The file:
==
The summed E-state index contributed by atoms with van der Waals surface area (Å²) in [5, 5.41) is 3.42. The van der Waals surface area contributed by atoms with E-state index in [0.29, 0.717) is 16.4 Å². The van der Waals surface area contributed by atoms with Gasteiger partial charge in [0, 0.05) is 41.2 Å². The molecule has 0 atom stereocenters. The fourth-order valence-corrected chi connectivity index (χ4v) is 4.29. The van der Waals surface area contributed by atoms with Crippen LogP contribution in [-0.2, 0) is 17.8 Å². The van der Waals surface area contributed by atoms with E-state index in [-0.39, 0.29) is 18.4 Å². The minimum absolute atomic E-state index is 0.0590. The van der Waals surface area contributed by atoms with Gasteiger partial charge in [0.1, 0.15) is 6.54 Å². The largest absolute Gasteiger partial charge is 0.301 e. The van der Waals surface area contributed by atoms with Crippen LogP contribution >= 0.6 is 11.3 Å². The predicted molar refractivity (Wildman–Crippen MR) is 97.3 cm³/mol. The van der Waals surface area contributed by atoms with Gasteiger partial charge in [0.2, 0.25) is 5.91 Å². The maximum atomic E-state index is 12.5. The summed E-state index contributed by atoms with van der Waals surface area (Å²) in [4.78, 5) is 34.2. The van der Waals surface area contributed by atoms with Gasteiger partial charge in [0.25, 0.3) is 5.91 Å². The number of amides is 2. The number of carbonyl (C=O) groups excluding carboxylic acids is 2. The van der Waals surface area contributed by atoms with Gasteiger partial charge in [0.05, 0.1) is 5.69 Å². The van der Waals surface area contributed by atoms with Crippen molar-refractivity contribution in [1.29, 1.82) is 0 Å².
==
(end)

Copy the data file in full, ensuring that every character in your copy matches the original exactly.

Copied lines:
The summed E-state index contributed by atoms with van der Waals surface area (Å²) in [5, 5.41) is 3.42. The van der Waals surface area contributed by atoms with E-state index in [0.29, 0.717) is 16.4 Å². The van der Waals surface area contributed by atoms with Gasteiger partial charge in [0, 0.05) is 41.2 Å². The molecule has 0 atom stereocenters. The fourth-order valence-corrected chi connectivity index (χ4v) is 4.29. The van der Waals surface area contributed by atoms with Crippen LogP contribution in [-0.2, 0) is 17.8 Å². The van der Waals surface area contributed by atoms with E-state index in [-0.39, 0.29) is 18.4 Å². The minimum absolute atomic E-state index is 0.0590. The van der Waals surface area contributed by atoms with Gasteiger partial charge in [0.1, 0.15) is 6.54 Å². The largest absolute Gasteiger partial charge is 0.301 e. The van der Waals surface area contributed by atoms with Crippen LogP contribution >= 0.6 is 11.3 Å². The predicted molar refractivity (Wildman–Crippen MR) is 97.3 cm³/mol. The van der Waals surface area contributed by atoms with Gasteiger partial charge in [0.2, 0.25) is 5.91 Å². The maximum atomic E-state index is 12.5. The summed E-state index contributed by atoms with van der Waals surface area (Å²) in [4.78, 5) is 34.2. The van der Waals surface area contributed by atoms with Gasteiger partial charge in [0.25, 0.3) is 5.91 Å². The number of amides is 2. The number of carbonyl (C=O) groups excluding carboxylic acids is 2. The van der Waals surface area contributed by atoms with Gasteiger partial charge in [0.05, 0.1) is 5.69 Å². The van der Waals surface area contributed by atoms with Crippen molar-refractivity contribution in [1.29, 1.82) is 0 Å².